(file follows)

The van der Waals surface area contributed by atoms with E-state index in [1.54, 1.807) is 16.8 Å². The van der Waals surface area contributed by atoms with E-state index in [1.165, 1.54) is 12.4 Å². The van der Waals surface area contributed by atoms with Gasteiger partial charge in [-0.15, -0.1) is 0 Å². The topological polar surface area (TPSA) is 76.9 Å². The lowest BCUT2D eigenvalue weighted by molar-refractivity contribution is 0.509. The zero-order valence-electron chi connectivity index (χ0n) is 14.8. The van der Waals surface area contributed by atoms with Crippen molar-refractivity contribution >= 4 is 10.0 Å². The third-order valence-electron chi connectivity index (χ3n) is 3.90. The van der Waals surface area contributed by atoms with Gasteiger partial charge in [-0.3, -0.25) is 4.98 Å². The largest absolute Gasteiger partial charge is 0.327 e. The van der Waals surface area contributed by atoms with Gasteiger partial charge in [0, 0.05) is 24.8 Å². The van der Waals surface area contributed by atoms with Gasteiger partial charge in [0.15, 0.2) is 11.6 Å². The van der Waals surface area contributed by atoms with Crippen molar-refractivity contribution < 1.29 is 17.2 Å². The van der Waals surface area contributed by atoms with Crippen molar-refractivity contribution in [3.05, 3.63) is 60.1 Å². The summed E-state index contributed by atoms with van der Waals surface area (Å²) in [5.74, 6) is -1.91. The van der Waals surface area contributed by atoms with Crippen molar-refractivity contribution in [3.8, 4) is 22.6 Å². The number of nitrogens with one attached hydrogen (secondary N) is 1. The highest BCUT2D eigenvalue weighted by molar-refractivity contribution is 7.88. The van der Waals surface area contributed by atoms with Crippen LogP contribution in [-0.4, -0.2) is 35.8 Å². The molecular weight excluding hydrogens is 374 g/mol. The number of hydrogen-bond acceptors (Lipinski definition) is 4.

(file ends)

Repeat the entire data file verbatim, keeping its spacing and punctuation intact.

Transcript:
The van der Waals surface area contributed by atoms with E-state index in [1.54, 1.807) is 16.8 Å². The van der Waals surface area contributed by atoms with E-state index in [1.165, 1.54) is 12.4 Å². The van der Waals surface area contributed by atoms with Gasteiger partial charge in [-0.15, -0.1) is 0 Å². The topological polar surface area (TPSA) is 76.9 Å². The lowest BCUT2D eigenvalue weighted by molar-refractivity contribution is 0.509. The zero-order valence-electron chi connectivity index (χ0n) is 14.8. The van der Waals surface area contributed by atoms with Crippen molar-refractivity contribution >= 4 is 10.0 Å². The third-order valence-electron chi connectivity index (χ3n) is 3.90. The van der Waals surface area contributed by atoms with Gasteiger partial charge in [-0.3, -0.25) is 4.98 Å². The largest absolute Gasteiger partial charge is 0.327 e. The van der Waals surface area contributed by atoms with Gasteiger partial charge in [0, 0.05) is 24.8 Å². The van der Waals surface area contributed by atoms with Gasteiger partial charge in [0.15, 0.2) is 11.6 Å². The van der Waals surface area contributed by atoms with Crippen molar-refractivity contribution < 1.29 is 17.2 Å². The van der Waals surface area contributed by atoms with Crippen molar-refractivity contribution in [3.05, 3.63) is 60.1 Å². The summed E-state index contributed by atoms with van der Waals surface area (Å²) in [5.74, 6) is -1.91. The van der Waals surface area contributed by atoms with Crippen molar-refractivity contribution in [3.8, 4) is 22.6 Å². The number of nitrogens with one attached hydrogen (secondary N) is 1. The highest BCUT2D eigenvalue weighted by molar-refractivity contribution is 7.88. The van der Waals surface area contributed by atoms with Crippen LogP contribution in [-0.4, -0.2) is 35.8 Å². The molecular weight excluding hydrogens is 374 g/mol. The number of hydrogen-bond acceptors (Lipinski definition) is 4.